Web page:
The Ocean at the End of the Lane Review

By Lilly Metcalfe

Staff Writer

Childhood memories are sometimes unpleasant to remember, but in Neil Gaiman’s novel “The Ocean at the End of the Lane,” the worst of childhood memories are turned into a compelling fantasy story.

The novel’s setting is in Sussex, England. The main character, who remains nameless, returns to his hometown to attend a funeral. He feels drawn to his childhood home and he visits an old neighbor that lived at the end of the lane. At their house lies a pond that he and his friend Lettie Hempstock called the ocean. Looking out at the pond, he recalls repressed memories of a wild three-week spring vacation when he was seven.

The main character is characterized as someone who is introverted and prefers the company of books to that of other human beings. He is currently a poor artist who is divorced and all alone. His seven-year-old self was not much different, as he had no friends and was distant with his family.

The main character is actually the author Neil Gaiman, and the novel was a commentary on his own childhood living in a scientology community. The novel is not an autobiography, but is based on the author’s past. He wrote the novel for his wife Amanda “who wanted to know,” as he said on the dedication page.

It is hard to interpret what things Gaiman symbolized and what are the actual events that happened because the childhood memories are obscured by the story’s fantasy element. That may be what he wanted to do—to make readers question what to believe.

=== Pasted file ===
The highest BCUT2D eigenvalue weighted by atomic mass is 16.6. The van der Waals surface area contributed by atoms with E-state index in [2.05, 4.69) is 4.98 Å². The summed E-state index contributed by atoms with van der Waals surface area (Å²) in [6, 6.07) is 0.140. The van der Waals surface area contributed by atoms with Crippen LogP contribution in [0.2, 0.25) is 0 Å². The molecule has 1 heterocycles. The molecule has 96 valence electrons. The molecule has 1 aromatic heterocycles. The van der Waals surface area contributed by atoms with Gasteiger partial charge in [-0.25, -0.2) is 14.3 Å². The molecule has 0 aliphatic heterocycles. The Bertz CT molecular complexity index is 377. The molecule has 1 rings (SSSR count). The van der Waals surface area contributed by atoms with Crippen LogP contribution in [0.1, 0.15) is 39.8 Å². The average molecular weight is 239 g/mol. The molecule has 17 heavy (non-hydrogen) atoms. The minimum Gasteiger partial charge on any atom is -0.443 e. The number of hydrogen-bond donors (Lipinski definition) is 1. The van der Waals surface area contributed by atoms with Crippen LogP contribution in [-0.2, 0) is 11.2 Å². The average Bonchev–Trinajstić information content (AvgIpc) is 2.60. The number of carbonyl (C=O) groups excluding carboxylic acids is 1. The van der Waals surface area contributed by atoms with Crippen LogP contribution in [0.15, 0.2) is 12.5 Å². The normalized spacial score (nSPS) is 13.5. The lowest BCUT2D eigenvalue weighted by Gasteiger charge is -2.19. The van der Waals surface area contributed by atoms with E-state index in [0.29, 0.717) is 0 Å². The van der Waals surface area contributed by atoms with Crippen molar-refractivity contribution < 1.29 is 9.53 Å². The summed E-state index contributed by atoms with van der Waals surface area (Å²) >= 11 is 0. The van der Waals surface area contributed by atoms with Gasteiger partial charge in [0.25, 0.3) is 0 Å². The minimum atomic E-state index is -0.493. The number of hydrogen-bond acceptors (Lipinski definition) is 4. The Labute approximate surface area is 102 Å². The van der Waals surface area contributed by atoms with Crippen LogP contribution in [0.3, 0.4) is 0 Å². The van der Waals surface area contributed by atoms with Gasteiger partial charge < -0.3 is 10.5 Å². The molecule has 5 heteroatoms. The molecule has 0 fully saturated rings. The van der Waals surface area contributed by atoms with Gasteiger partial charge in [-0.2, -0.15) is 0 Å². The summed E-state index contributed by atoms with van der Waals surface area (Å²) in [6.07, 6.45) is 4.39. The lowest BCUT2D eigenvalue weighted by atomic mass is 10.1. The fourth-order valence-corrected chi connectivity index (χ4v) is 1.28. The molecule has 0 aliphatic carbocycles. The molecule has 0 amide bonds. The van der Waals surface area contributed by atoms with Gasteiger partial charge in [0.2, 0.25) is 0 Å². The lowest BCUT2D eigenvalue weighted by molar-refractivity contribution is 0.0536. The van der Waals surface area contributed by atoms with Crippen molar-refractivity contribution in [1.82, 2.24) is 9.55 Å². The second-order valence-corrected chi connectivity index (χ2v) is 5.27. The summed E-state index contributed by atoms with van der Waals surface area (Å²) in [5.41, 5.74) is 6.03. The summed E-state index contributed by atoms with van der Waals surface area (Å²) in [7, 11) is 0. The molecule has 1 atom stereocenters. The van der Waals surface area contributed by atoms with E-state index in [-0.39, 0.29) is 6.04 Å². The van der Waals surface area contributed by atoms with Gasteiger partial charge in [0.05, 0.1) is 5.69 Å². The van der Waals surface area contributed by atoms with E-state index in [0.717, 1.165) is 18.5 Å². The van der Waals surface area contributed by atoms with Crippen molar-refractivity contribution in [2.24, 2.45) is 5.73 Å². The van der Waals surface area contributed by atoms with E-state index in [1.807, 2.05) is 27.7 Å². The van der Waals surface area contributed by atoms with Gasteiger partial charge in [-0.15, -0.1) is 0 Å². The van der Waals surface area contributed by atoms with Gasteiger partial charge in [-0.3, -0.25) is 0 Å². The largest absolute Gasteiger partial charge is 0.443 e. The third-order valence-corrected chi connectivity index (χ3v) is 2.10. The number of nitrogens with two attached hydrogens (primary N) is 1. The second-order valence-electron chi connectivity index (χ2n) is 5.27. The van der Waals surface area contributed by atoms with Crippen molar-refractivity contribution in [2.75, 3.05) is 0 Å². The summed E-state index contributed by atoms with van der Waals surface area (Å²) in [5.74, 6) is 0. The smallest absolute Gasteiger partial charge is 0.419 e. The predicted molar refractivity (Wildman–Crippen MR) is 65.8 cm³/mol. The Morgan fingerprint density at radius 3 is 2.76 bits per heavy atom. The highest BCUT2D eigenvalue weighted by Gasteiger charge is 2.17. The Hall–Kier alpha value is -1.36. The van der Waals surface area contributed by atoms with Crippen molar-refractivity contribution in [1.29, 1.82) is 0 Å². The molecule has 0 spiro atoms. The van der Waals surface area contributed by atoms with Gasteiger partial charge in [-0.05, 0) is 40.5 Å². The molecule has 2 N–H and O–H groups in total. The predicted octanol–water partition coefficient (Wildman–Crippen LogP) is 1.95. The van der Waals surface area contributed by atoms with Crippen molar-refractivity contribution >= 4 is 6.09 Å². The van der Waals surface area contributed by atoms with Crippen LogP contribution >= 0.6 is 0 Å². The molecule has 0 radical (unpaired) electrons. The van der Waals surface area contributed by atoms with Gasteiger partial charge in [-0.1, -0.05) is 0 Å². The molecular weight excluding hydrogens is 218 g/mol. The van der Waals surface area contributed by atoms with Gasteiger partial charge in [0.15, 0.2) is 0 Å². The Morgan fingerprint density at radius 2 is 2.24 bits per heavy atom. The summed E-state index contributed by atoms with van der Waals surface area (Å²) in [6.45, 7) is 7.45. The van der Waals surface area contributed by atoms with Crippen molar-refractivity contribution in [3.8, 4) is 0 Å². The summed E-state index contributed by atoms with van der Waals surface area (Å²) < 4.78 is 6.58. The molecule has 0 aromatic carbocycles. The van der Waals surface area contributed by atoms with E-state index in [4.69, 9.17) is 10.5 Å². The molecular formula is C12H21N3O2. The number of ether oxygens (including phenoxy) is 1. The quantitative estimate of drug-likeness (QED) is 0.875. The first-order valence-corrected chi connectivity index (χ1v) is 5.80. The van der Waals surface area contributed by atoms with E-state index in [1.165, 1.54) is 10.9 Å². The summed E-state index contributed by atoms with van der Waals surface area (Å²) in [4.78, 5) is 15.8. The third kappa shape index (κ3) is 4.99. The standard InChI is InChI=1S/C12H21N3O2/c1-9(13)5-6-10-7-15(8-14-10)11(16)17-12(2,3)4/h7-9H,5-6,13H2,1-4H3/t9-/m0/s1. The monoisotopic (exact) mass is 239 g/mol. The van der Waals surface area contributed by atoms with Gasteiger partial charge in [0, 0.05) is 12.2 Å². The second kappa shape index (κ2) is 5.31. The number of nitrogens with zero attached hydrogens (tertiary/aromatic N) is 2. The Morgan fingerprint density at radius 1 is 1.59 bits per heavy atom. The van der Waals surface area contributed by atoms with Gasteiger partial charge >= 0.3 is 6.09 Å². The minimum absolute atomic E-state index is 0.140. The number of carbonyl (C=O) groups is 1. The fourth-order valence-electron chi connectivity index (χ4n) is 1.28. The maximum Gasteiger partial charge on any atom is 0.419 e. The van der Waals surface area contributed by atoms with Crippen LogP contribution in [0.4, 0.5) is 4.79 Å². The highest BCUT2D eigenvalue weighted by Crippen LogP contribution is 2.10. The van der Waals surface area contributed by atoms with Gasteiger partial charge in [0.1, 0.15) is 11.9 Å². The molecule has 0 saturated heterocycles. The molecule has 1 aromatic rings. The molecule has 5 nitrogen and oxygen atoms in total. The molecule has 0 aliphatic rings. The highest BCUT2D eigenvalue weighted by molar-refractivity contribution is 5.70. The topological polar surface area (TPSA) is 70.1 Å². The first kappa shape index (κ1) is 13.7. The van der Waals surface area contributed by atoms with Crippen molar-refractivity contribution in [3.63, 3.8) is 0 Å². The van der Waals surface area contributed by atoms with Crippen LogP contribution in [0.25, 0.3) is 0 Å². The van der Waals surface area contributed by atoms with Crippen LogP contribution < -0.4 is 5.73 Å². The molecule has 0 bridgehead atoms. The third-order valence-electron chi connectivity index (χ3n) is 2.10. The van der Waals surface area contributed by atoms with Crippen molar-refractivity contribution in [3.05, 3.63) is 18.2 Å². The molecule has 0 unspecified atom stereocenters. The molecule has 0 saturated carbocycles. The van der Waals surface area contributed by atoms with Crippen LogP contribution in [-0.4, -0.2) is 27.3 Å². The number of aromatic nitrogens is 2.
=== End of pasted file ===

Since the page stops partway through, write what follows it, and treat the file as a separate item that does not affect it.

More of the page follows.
The writing style is simple, but the concepts are for adults. It contains topics of broken families, death and growing up, all of which are important lessons to reflect upon, which is what the main character does throughout the novel.

Neil Gaiman writes both children and adult novels. Two familiar books to most people are “The Graveyard Book” and “Coraline,” which both display how spooky Gaiman’s imagination is and his style of fiction.

The execution of the novel was well done. It flowed very well and had an interesting story line. The fantasy aspect in an adult novel is not usually done by authors, especially those who are trying to express major topics or something about their personal lives. The fantasy may throw people off, but it can be interpreted as just childhood imagination to help cope with traumatic events that happened to the main character.

The Flyer gives “The Ocean at the End of the Lane” 8/10 stars.

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